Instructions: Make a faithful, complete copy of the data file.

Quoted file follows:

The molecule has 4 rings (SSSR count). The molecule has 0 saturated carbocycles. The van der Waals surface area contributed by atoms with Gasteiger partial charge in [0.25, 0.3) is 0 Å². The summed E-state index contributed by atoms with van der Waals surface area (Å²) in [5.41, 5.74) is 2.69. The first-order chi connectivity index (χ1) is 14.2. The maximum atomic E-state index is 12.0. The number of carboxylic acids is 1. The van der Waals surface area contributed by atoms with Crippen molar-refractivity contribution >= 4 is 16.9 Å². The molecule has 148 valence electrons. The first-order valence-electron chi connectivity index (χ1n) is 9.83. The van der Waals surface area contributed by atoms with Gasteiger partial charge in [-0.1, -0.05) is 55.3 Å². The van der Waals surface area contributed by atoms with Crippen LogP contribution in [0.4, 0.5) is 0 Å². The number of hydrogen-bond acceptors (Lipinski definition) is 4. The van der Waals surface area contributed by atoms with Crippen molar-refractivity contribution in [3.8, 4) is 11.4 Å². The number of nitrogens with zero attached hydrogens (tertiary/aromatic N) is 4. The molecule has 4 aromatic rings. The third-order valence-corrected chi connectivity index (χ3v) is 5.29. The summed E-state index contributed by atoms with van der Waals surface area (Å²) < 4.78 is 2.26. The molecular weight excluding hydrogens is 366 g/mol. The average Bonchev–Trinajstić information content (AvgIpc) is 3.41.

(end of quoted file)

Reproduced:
The molecule has 4 rings (SSSR count). The molecule has 0 saturated carbocycles. The van der Waals surface area contributed by atoms with Gasteiger partial charge in [0.25, 0.3) is 0 Å². The summed E-state index contributed by atoms with van der Waals surface area (Å²) in [5.41, 5.74) is 2.69. The first-order chi connectivity index (χ1) is 14.2. The maximum atomic E-state index is 12.0. The number of carboxylic acids is 1. The van der Waals surface area contributed by atoms with Crippen molar-refractivity contribution >= 4 is 16.9 Å². The molecule has 148 valence electrons. The first-order valence-electron chi connectivity index (χ1n) is 9.83. The van der Waals surface area contributed by atoms with Gasteiger partial charge in [-0.1, -0.05) is 55.3 Å². The van der Waals surface area contributed by atoms with Crippen LogP contribution in [0.4, 0.5) is 0 Å². The number of hydrogen-bond acceptors (Lipinski definition) is 4. The van der Waals surface area contributed by atoms with Crippen molar-refractivity contribution in [3.8, 4) is 11.4 Å². The number of nitrogens with zero attached hydrogens (tertiary/aromatic N) is 4. The molecule has 4 aromatic rings. The third-order valence-corrected chi connectivity index (χ3v) is 5.29. The summed E-state index contributed by atoms with van der Waals surface area (Å²) < 4.78 is 2.26. The molecular weight excluding hydrogens is 366 g/mol. The average Bonchev–Trinajstić information content (AvgIpc) is 3.41.